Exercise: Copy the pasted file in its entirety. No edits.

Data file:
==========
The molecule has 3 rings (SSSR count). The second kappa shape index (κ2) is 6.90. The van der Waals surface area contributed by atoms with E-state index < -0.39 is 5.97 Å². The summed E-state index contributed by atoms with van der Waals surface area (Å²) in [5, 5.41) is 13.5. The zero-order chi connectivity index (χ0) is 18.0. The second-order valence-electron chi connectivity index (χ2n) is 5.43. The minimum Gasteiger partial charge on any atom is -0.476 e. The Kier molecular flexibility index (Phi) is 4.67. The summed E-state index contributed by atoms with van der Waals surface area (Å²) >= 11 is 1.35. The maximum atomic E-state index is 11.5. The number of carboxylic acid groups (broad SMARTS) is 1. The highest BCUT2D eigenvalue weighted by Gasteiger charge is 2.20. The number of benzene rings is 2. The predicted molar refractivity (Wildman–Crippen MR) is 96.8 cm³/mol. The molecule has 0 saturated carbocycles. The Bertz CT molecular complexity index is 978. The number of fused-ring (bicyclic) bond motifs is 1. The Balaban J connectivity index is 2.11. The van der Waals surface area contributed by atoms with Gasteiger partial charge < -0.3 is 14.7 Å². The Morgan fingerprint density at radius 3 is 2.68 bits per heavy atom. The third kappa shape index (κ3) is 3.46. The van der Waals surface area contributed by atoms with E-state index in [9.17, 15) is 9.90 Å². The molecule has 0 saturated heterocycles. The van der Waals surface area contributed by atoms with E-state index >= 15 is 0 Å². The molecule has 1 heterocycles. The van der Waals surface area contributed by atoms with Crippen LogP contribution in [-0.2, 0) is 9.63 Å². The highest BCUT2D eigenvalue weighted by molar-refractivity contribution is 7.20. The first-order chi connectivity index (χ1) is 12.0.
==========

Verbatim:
The molecule has 3 rings (SSSR count). The second kappa shape index (κ2) is 6.90. The van der Waals surface area contributed by atoms with E-state index < -0.39 is 5.97 Å². The summed E-state index contributed by atoms with van der Waals surface area (Å²) in [5, 5.41) is 13.5. The zero-order chi connectivity index (χ0) is 18.0. The second-order valence-electron chi connectivity index (χ2n) is 5.43. The minimum Gasteiger partial charge on any atom is -0.476 e. The Kier molecular flexibility index (Phi) is 4.67. The summed E-state index contributed by atoms with van der Waals surface area (Å²) >= 11 is 1.35. The maximum atomic E-state index is 11.5. The number of carboxylic acid groups (broad SMARTS) is 1. The highest BCUT2D eigenvalue weighted by Gasteiger charge is 2.20. The number of benzene rings is 2. The predicted molar refractivity (Wildman–Crippen MR) is 96.8 cm³/mol. The molecule has 0 saturated carbocycles. The Bertz CT molecular complexity index is 978. The number of fused-ring (bicyclic) bond motifs is 1. The Balaban J connectivity index is 2.11. The van der Waals surface area contributed by atoms with Gasteiger partial charge < -0.3 is 14.7 Å². The Morgan fingerprint density at radius 3 is 2.68 bits per heavy atom. The third kappa shape index (κ3) is 3.46. The van der Waals surface area contributed by atoms with E-state index in [9.17, 15) is 9.90 Å². The molecule has 0 saturated heterocycles. The van der Waals surface area contributed by atoms with E-state index >= 15 is 0 Å². The molecule has 1 heterocycles. The van der Waals surface area contributed by atoms with Crippen LogP contribution in [-0.2, 0) is 9.63 Å². The highest BCUT2D eigenvalue weighted by molar-refractivity contribution is 7.20. The first-order chi connectivity index (χ1) is 12.0.